June 15, 2007

Breathing room – but for long?

Deadline for payment of advance FBT, extended

Employee stock options (“ESOP”s) and other kinds of securities, which have, in the past been utilised to incentivise and retain employees, were recently brought within the scope of the fringe benefit tax (“FBT”) net pursuant to an amendment introduced by the Finance Act, 2007.

Until recently, the exercise of stock options by an Indian employee was a tax-triggering event in the hands of the employee in India . However, if the ESOP plan was drawn up in accordance with the guidelines issued by the Ministry of Finance for this purpose, the employee could defer tax until the time the shares were sold.

Pursuant to the amendment brought about by the Finance Act, 2007, no tax is payable by the employee at the time of allotment of ESOPs. However, it is the employer who is now required to pay FBT at the rate of 30%1 whenever there is a direct or indirect allotment or transfer, of any specified security, including ESOPs, shares etc from the employer to the employee. Further, although FBT is calculated by taking into consideration the fair market value of the specified security on the date of vesting, the levy does not get attracted until the employee actually exercises the stock option.

If FBT liability is attracted, the employer becomes liable to pay tax on a presumptive basis, in four quarterly installments spread over the financial year. On each payment date the employer is required to estimate the FBT obligation for the following quarter, and work towards fulfillment of 15%, 45%, 75% and 100% of the FBT obligation. However, the presumptive nature of the FBT levy could prove problematic. As the exercise of options is uncertain and often depends on the prevailing market price of the specified security, it may be difficult for the employers to estimate future exercises. The question then remains that, if the employer’s FBT obligation for a particular quarter increases due to a miscalculation or excess exercise of options due to favourable market conditions, whether the employer will be required to pay interest on short payment of FBT in the previous quarter?

There are a number of issues such as this, which have been raised in relation to the FBT on ESOPs. For example, there is a lack of clarity on the manner in which FBT will apply to foreign companies. While India Inc. was hoping that the Government would do away with the entire FBT regime, which was introduced a couple of years ago, the Government has instead added to the corporate community’s woes by shifting the tax burden on ESOPs from the employees to the employer. The amendment introducing the levy has therefore, been met with much dismay and confusion. 

At the time of introduction of FBT on ESOPs, the Central Board of Direct Taxes had promised to come out with guidelines providing the method for determination of the fair market value of the specified security. Pending these guidelines, employers are at a loss as to how to determine their FBT liability, and may not have been able to fulfill their FBT obligations by June 15th, which is the first date of payment of advance FBT since the introduction of the levy. The Finance Ministry has, in recognition of this difficulty faced by most employers, brought in some breathing room by extending the deadline for payment of the first installment of FBT on ESOPs, by three months. The Finance Ministry has realised that, “in the absence of a method for determination of fair market value, it will not be possible for an employer to determine the value of the first installment of FBT in respect of allotment shares to its employees.”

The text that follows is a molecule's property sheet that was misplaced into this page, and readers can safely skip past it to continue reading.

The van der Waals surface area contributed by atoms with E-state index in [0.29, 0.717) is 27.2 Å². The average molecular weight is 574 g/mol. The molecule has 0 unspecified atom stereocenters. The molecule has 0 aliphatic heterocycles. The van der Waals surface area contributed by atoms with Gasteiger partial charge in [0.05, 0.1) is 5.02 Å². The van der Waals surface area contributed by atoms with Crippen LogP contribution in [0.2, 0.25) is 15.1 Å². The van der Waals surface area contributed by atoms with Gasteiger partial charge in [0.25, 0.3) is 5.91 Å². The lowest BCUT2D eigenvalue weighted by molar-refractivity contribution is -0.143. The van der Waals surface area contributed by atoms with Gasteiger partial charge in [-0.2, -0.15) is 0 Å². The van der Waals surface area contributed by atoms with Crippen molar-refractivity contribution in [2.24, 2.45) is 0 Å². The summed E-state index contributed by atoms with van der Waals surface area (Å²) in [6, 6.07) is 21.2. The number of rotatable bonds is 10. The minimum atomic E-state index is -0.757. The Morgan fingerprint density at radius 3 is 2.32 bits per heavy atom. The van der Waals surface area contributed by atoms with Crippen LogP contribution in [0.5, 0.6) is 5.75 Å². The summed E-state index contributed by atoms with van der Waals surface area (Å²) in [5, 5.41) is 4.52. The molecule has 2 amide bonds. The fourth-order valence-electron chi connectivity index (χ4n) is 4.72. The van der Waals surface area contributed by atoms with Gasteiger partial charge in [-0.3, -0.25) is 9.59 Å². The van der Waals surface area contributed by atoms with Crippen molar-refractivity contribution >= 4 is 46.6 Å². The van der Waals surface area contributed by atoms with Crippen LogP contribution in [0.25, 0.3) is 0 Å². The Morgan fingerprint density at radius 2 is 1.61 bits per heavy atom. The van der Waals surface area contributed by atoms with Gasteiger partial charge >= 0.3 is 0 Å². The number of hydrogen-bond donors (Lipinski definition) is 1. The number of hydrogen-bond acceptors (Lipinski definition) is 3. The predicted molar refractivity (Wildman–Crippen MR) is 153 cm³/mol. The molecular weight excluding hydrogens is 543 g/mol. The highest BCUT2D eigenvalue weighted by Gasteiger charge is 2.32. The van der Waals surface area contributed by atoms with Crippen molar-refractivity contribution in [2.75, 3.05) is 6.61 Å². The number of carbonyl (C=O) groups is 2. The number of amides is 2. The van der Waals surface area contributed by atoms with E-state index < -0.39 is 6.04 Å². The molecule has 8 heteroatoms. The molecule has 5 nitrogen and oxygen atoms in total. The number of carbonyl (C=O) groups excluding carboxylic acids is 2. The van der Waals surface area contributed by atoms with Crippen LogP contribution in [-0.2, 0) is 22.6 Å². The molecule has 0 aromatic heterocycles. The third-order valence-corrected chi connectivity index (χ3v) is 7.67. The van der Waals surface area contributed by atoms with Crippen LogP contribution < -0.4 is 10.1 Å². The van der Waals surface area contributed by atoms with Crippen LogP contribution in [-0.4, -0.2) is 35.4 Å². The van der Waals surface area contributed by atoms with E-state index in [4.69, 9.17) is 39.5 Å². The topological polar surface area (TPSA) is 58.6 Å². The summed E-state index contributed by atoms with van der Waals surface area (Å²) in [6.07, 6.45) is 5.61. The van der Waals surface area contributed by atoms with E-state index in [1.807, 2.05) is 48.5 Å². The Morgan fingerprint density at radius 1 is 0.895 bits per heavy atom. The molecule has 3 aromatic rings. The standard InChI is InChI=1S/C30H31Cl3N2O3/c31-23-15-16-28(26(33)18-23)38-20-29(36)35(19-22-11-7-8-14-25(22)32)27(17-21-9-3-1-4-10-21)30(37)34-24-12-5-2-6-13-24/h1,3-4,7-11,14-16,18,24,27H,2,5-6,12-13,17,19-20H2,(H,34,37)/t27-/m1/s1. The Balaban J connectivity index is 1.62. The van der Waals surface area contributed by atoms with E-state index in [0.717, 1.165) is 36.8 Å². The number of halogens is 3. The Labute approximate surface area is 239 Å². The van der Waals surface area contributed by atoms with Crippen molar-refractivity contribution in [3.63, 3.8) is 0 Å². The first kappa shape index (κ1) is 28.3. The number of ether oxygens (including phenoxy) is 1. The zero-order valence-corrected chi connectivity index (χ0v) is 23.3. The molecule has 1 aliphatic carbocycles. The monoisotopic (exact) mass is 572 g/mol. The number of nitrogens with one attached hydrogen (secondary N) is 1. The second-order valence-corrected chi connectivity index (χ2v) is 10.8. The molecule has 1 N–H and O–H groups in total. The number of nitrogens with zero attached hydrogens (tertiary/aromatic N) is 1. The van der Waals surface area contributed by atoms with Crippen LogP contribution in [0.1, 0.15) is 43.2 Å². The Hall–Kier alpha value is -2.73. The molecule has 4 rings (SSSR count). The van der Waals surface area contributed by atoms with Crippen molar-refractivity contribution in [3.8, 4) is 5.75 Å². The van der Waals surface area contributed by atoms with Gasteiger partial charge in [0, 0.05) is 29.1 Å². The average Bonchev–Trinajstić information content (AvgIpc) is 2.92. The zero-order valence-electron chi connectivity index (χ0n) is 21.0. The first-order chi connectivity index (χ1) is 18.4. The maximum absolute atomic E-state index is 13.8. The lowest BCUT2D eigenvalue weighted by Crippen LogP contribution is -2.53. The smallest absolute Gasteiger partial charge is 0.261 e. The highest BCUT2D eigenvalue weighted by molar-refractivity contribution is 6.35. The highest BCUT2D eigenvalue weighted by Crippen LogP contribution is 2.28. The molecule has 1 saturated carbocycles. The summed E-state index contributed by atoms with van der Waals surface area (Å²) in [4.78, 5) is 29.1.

While the valuation guidelines for determination of the fair market value of specified securities may provide some clarification with regard to valuation of ESOPs, it is hoped that the Government will also come out with a clarificatory circular on other aspects concerning application of the levy to ESOPs. The extension meanwhile, provides some level of succor to the troubled employers of India Inc.


[1] Excludes applicable surcharge and education cess


  • “Govt defers FBT payment on Esops to Sept 15”, Business Standard, June 15, 2007, Section II, Page 1

  • “Companies get more time to pay FBT on ESOPs”, Financial Express (Bangalore Edition), June 15, 2007, Page 4

You can direct your queries or comments to the authors





eCommerce Taxation in India
Special Economic Zones
BPO Report
India: Structural Strategy
Inversion - The Basic Facts
Venture Capital at Crossroads


We update our clients by sending various hotlines. You can subscribe to one / more hotlines also. You can email us for registering yourself for any of the hotlines given below.

  Corpsec Hotline

  Tax Hotline
  HR Hotline
  iCe Hotline
  Annual Budget
  FII Hotline
  Pharma Update
  Infra Update
  IP Update
  Dispute Resolution Hotline































Disclaimer: The contents of this hotline should not be construed as legal opinion. View detailed disclaimer.

This hotline provides general information existing at the time of preparation. The hotline is intended as a news update and Nishith Desai Associates neither assumes nor accepts any responsibility for any  loss arising to any person acting or refraining from acting as a result of any material contained in this hotline. It is recommended that professional advice be taken based on the specific facts and circumstances. This hotline does not substitute the need to refer to the original pronouncements.

This is not a Spam mail. You have received this mail because you have either requested for it or someone must have suggested your name. Since India has no anti-spamming law, we refer to the US directive, which states that a mail cannot be considered Spam if it contains the sender's contact information, which this mail does. In case this mail doesn't concern you, please unsubscribe from mailing list.